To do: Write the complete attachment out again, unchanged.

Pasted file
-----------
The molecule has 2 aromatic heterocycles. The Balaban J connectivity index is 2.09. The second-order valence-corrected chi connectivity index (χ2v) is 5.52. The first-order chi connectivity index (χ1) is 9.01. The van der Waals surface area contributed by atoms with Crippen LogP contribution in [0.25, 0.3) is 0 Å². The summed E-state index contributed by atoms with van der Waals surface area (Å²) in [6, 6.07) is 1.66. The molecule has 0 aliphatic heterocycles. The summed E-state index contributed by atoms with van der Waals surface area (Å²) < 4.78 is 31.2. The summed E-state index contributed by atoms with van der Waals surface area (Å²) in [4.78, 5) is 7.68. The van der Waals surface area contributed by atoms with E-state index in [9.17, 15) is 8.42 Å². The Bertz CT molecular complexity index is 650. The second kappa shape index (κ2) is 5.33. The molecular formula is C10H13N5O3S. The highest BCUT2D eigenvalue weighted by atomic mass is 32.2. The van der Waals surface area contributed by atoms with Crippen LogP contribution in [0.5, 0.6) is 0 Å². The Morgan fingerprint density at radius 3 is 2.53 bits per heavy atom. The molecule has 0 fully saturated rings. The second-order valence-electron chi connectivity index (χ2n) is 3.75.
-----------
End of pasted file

The molecule has 2 aromatic heterocycles. The Balaban J connectivity index is 2.09. The second-order valence-corrected chi connectivity index (χ2v) is 5.52. The first-order chi connectivity index (χ1) is 9.01. The van der Waals surface area contributed by atoms with Crippen LogP contribution in [0.25, 0.3) is 0 Å². The summed E-state index contributed by atoms with van der Waals surface area (Å²) in [6, 6.07) is 1.66. The molecule has 0 aliphatic heterocycles. The summed E-state index contributed by atoms with van der Waals surface area (Å²) < 4.78 is 31.2. The summed E-state index contributed by atoms with van der Waals surface area (Å²) in [4.78, 5) is 7.68. The van der Waals surface area contributed by atoms with E-state index in [9.17, 15) is 8.42 Å². The Bertz CT molecular complexity index is 650. The second kappa shape index (κ2) is 5.33. The molecular formula is C10H13N5O3S. The highest BCUT2D eigenvalue weighted by atomic mass is 32.2. The van der Waals surface area contributed by atoms with Crippen LogP contribution in [0.5, 0.6) is 0 Å². The Morgan fingerprint density at radius 3 is 2.53 bits per heavy atom. The molecule has 0 fully saturated rings. The second-order valence-electron chi connectivity index (χ2n) is 3.75.